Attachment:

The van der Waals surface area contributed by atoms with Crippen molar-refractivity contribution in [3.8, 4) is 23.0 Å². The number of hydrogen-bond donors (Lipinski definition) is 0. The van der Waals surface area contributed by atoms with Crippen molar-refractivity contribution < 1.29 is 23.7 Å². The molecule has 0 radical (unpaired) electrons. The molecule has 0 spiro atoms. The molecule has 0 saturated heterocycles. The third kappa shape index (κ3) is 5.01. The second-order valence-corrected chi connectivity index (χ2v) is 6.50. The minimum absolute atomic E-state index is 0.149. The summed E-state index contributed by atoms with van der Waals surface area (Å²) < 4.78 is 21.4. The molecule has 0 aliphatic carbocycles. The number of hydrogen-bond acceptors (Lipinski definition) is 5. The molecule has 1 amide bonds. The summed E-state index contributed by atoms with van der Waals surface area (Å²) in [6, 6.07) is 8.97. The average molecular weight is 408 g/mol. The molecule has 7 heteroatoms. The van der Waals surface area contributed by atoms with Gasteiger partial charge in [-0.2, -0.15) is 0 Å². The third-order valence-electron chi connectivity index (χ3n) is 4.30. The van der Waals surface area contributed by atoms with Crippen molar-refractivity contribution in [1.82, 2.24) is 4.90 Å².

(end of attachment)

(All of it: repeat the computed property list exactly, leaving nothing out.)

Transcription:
The van der Waals surface area contributed by atoms with Crippen molar-refractivity contribution in [3.8, 4) is 23.0 Å². The number of hydrogen-bond donors (Lipinski definition) is 0. The van der Waals surface area contributed by atoms with Crippen molar-refractivity contribution < 1.29 is 23.7 Å². The molecule has 0 radical (unpaired) electrons. The molecule has 0 spiro atoms. The molecule has 0 saturated heterocycles. The third kappa shape index (κ3) is 5.01. The second-order valence-corrected chi connectivity index (χ2v) is 6.50. The minimum absolute atomic E-state index is 0.149. The summed E-state index contributed by atoms with van der Waals surface area (Å²) < 4.78 is 21.4. The molecule has 0 aliphatic carbocycles. The number of hydrogen-bond acceptors (Lipinski definition) is 5. The molecule has 1 amide bonds. The summed E-state index contributed by atoms with van der Waals surface area (Å²) in [6, 6.07) is 8.97. The average molecular weight is 408 g/mol. The molecule has 7 heteroatoms. The van der Waals surface area contributed by atoms with Gasteiger partial charge in [-0.2, -0.15) is 0 Å². The third-order valence-electron chi connectivity index (χ3n) is 4.30. The van der Waals surface area contributed by atoms with Crippen molar-refractivity contribution in [1.82, 2.24) is 4.90 Å².